Three years ago, Doug Pederson didn’t just bring a severely injured Eagles squad led by backup quarterback Nick Foles to the Super Bowl. He won the damn thing, bringing immense joy to a dedicated Philadelphia fanbase that hadn’t before tasted the sweetness of a Super Bowl victory. That win happened in large part because of Pederson’s playcalling, which existed on a spectrum somewhere between “gutsy” and “downright fearless”.
But that was three years ago, in February of 2018. This Monday, January 11th, owner Jeff Lurie gave the announcement that the team was moving in a new direction, a journey which wouldn’t include Pederson. Based on Lurie’s explanation of the decision, it seems likely that the split was at least somewhat mutual. Lurie stated “Coach Pederson and I had the opportunity to sit down and discuss what the collective vision would look like moving forward.”. Evidently, both sides had trouble compromising on a collective vision. Earlier this month, Ian Rapoport of NFL Network broke the news that Pederson “was sick of people in the organization telling him what to do.”. Well, no one from the Eagles’ front office will be making any demands from Pederson anymore.
Pederson’s success as Philadelphia’s head coach does extend beyond the team’s magical 2018 Super Bowl run. Across his four seasons he led the franchise to two NFC East crowns and three playoff appearances. His record as a head coach during his Philadelphia tenure sits at 46-39-1, and that winning percentage took a serious hit as a result of the team’s performance this past season.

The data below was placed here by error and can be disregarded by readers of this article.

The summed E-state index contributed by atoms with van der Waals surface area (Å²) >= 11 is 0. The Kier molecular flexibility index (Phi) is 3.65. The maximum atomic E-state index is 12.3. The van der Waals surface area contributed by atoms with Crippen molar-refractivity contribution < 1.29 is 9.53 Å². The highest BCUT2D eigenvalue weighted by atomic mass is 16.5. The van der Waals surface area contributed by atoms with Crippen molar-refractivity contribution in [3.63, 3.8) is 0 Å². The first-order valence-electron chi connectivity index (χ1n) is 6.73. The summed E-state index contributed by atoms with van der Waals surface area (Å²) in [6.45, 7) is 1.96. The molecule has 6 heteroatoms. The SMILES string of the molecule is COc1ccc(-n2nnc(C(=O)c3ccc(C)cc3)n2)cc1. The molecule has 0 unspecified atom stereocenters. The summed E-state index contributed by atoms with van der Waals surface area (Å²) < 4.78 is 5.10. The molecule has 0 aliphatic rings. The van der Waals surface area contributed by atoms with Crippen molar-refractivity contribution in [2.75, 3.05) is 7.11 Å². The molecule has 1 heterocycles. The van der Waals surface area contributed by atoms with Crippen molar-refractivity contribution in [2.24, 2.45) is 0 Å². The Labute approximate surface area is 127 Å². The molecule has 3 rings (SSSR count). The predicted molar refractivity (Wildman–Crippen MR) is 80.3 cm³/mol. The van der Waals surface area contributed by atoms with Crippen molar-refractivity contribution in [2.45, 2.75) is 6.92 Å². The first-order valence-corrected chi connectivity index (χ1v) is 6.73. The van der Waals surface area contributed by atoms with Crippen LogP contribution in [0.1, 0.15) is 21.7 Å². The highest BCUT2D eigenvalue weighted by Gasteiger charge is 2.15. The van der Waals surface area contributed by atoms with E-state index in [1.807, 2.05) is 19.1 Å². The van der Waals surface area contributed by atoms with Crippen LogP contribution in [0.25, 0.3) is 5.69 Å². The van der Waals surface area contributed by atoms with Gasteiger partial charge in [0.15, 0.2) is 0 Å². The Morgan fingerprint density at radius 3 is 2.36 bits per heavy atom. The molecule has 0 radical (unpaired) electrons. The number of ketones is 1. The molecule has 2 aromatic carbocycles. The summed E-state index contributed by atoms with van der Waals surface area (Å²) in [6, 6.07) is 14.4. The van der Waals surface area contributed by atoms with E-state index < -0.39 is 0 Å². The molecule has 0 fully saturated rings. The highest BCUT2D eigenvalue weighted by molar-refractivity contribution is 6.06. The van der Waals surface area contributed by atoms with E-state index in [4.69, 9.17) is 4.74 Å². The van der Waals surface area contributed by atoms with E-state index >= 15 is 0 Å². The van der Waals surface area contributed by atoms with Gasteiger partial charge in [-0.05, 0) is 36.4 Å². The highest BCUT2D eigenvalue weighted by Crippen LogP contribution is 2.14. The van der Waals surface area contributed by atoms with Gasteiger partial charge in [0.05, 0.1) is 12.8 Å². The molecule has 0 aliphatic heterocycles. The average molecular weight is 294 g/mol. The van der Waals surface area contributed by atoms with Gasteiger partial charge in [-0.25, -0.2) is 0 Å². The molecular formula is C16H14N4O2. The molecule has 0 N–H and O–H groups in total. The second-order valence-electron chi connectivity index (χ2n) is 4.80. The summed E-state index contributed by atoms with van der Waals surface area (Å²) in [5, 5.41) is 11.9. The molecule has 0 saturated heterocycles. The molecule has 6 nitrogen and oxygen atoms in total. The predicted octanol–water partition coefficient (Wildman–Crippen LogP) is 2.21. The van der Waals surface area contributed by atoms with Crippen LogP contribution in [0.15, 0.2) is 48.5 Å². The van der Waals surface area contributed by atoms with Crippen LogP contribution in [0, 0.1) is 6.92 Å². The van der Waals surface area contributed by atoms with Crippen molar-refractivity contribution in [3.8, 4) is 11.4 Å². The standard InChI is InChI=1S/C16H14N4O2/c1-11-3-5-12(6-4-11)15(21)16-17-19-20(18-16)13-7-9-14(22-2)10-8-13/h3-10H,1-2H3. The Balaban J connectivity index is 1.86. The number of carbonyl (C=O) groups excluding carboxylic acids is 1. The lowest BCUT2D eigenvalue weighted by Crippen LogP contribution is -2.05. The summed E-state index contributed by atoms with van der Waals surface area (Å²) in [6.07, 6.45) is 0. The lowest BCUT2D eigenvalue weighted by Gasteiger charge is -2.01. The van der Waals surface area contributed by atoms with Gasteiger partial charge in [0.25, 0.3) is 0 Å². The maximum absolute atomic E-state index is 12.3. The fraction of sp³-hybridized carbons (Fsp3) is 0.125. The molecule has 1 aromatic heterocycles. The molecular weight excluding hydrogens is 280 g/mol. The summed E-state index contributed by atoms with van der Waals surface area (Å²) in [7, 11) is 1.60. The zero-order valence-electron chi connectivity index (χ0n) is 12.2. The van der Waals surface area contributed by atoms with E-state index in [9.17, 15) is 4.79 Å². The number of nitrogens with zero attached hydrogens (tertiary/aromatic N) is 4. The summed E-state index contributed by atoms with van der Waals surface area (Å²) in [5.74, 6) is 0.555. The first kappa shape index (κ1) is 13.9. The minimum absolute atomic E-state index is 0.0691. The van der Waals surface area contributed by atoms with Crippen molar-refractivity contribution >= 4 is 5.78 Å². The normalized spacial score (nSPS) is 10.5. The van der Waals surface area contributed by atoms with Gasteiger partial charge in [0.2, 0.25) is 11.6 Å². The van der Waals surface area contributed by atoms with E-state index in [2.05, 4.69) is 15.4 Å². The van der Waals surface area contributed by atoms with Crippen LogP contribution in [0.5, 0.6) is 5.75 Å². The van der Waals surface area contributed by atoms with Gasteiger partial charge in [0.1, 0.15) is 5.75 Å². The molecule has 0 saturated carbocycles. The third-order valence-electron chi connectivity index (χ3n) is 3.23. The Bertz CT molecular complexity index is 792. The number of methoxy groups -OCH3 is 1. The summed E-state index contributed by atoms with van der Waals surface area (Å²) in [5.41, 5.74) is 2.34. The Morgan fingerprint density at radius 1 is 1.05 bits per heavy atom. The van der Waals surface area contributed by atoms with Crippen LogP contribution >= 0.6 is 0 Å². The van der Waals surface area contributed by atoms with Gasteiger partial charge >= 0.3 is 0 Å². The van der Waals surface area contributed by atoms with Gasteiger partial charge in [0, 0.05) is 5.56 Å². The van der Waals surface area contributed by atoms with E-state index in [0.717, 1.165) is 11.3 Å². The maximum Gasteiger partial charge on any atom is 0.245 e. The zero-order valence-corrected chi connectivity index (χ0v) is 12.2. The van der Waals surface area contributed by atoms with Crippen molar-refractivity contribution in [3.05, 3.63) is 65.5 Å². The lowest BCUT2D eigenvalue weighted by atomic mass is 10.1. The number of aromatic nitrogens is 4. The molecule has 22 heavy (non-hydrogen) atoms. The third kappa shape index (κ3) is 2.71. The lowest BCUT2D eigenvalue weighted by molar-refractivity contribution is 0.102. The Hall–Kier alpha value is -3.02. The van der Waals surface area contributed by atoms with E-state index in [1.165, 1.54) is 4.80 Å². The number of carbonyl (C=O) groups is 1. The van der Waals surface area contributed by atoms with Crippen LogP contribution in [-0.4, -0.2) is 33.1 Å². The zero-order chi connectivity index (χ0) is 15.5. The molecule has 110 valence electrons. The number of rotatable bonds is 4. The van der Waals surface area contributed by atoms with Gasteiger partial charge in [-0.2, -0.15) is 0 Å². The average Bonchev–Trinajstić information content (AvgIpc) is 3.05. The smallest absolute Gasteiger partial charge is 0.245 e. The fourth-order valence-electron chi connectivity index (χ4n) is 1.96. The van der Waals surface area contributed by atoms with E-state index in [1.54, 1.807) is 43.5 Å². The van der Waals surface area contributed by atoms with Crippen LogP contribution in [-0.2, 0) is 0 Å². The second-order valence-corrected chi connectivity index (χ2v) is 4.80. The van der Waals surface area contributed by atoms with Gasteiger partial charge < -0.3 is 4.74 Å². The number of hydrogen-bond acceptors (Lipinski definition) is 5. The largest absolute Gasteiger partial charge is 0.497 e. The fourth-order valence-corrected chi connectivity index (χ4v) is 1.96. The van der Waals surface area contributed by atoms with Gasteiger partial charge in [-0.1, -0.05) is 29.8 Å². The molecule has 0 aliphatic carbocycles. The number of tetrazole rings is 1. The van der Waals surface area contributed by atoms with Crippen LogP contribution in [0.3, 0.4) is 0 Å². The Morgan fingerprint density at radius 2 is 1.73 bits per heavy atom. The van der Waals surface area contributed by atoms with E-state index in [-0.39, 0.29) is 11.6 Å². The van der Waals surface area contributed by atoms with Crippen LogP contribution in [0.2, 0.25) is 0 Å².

Even considering the horrendous past season, most around the league thought that Pederson’s job was secure. Surely a coach that had so recently won it all would be granted a longer leash. This begs the possibility that Pederson’s decision to essentially throw the final game by substituting Nate Sudfeld for Jalen Hurts ultimately led to his dismissal. Fans may never know.
There is now another major off-season mystery for the Philadelphia Eagles. Not only is there little clarity on who will start at quarterback, but now a new head coach needs to be factored into the equation. Two possibilities that immediately come to mind are Chiefs offensive coordinator Eric Bieniemy and Chiefs QB’s coach Mike Kafka. Like Pederson, both of these minds hail from Andy Reid’s coaching tree.
Another possibility is that the Eagles front office looks to promote a coach from the college ranks. Tim McManus of ESPN reports that Eagles general manager Howie Roseman has a “strong relationship” with current Oklahoma coach Lincoln Riley. Admittedly, I’ve never watched a second of Oklahoma football, but I’m steadfastly in favor of hiring Lincoln Riley because of the pun possibilities of Lincoln coaching at Lincoln. Please make this happen.